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Heat pump delta T too low - 2c

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(@derek-m)
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Posted by: @william1066

@scrchngwsl That is a good question, one I am trying to work out for myself.  Ideally you need to know your target flow rate to start.  This simple number is not so easy to get as it is likely to be variable, and ideally set by the heat pump controller and depend on a number of factors.

Assuming you have a flow rate range that will be required for the majority of the time.  I guess you can then look ats the spec sheet of the zone valve vs the full bore diverting valve and do some maths on cost, some experiments on noise etc, look at your pump head spec etc. 

A non trivial exercise which I need to undertake, and which could take some time.  As a diy'er I tend to save time by doing rough calculations and over spec, not ideal, but one way to approach it.  That is what I did with my pump and actually it turned to be only just big enough.  I calculated 6.5 mh2o, it seems the pump needs close to 10mh2o pressure to get to 30 litres per min.  And this is a bit too noisy for me right now, so I am looking at options (including moving the pump outside the house)

Why do you require a flow rate of 30 litres per minute? Having a DeltaT of only 2C would indicate that the flow rate is too high for the present heat demand. The quantity of heat energy being transported from your heat pump into your home is a product of the DeltaT and the flow rate, to transfer the same quantity of heat energy with the normal DeltaT of 5C would be achieved with a much lower flow rate.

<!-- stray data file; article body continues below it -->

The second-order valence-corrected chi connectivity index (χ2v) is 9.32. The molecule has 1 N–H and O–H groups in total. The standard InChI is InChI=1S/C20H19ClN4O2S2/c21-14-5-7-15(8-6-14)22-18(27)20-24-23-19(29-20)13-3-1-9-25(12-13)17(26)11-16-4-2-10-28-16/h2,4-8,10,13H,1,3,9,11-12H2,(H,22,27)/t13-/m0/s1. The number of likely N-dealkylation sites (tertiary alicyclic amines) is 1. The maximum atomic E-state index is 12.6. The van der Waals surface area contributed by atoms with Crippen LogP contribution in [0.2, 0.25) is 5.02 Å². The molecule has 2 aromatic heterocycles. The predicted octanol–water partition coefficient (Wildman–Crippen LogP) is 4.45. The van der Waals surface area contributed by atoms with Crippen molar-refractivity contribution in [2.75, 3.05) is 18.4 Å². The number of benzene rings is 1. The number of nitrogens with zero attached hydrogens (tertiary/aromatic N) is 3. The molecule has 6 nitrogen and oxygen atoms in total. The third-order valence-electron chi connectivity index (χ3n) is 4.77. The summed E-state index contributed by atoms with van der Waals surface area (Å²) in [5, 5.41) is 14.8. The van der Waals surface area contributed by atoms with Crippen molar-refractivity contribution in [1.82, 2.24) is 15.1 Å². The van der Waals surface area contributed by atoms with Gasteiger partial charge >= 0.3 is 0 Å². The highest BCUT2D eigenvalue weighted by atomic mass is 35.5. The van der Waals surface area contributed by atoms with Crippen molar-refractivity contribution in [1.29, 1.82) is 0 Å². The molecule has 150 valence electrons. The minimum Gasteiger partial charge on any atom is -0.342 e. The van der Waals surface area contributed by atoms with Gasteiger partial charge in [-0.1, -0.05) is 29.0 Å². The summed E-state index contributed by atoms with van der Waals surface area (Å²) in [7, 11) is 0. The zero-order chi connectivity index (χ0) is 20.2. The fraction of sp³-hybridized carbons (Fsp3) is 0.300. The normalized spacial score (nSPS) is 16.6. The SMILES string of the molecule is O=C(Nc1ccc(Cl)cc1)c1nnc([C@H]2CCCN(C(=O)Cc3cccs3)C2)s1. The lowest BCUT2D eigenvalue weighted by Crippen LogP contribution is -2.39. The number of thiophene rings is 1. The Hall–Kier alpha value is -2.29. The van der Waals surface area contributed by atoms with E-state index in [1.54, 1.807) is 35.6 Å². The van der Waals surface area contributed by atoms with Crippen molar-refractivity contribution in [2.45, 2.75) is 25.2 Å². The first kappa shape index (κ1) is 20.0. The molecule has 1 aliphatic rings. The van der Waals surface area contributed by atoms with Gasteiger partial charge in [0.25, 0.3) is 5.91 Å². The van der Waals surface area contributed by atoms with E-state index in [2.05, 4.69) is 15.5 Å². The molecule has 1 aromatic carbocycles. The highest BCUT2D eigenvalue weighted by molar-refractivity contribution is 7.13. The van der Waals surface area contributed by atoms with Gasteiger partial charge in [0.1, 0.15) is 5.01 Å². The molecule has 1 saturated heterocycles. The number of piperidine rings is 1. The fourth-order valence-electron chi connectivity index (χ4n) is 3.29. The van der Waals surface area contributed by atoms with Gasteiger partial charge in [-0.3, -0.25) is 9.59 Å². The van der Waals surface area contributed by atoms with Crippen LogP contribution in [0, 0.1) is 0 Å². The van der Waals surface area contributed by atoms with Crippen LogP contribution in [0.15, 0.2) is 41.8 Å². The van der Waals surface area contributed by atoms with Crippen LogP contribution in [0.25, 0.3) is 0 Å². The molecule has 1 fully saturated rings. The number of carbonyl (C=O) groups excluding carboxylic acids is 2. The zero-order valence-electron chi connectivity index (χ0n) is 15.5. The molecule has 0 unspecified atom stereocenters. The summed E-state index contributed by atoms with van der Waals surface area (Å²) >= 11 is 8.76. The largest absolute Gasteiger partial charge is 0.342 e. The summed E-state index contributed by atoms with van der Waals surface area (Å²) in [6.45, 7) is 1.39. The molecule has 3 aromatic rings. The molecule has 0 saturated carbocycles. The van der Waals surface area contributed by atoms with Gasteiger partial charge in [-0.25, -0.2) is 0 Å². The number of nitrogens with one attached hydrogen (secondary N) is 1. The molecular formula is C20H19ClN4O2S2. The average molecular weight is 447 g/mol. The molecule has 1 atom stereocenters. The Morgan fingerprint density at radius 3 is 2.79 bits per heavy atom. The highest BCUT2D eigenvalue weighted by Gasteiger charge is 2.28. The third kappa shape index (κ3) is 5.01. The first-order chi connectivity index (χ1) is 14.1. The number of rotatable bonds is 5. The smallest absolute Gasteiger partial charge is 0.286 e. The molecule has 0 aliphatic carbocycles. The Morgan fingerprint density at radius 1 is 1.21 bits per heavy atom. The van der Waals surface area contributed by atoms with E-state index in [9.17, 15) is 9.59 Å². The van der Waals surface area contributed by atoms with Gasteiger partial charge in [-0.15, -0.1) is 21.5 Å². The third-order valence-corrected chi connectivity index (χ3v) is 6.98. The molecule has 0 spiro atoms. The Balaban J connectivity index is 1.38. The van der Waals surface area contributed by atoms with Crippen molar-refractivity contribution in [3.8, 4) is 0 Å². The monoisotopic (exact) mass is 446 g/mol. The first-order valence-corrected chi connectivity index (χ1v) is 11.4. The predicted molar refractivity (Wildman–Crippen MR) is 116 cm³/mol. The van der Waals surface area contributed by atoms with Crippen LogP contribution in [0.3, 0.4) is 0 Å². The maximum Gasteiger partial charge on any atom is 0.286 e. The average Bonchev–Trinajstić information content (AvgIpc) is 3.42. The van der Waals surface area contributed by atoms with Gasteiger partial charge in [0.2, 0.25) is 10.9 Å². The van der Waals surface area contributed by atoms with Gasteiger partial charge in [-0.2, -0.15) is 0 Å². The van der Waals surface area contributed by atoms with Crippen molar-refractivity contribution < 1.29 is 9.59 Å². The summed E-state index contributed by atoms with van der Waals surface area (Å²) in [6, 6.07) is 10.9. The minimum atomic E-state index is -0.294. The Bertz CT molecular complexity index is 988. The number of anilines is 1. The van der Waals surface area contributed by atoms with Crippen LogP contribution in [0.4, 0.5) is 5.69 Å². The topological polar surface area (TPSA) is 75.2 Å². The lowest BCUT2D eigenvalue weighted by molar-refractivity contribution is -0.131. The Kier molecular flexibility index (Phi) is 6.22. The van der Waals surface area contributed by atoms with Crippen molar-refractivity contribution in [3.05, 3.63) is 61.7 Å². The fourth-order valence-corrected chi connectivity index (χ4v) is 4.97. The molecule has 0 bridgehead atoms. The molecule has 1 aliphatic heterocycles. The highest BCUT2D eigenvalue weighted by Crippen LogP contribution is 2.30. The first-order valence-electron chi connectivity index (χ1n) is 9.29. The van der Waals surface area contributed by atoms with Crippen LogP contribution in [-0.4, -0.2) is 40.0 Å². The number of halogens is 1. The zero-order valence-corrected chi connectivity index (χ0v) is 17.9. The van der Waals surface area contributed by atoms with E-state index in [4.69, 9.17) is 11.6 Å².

If you have a flow rate of 30 litres per minute with a DeltaT of only 2C, but you cannot achieve the desired indoor temperature then the problem is a lack of heat energy from your heat pump, or incorrect settings and/or losses within your system.

 


   
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(@william1066)
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@derek-m  mostly because that is what the documentation that came with the heat pump says, and I quote

"... and 30l/min on the 12 and 16kW unit."

Although .... the Samsung manual says the E911 fault will trigger if flow is less than 12 l/min for 15sec (30sec if starting). 

At the end of the day I am looking to make this as efficient as possible, ignoring the fact that to meet the heat loss of the house at -2 degC I would need delta T of 7 and flow of 30 l/min (15kW).  lps * 4.18 * dT (0.5*4.18*7 = 15ish). 

My understanding is to maxi mise efficiency I need to minimise flow temperature, which means maximising flow and minimising delta T.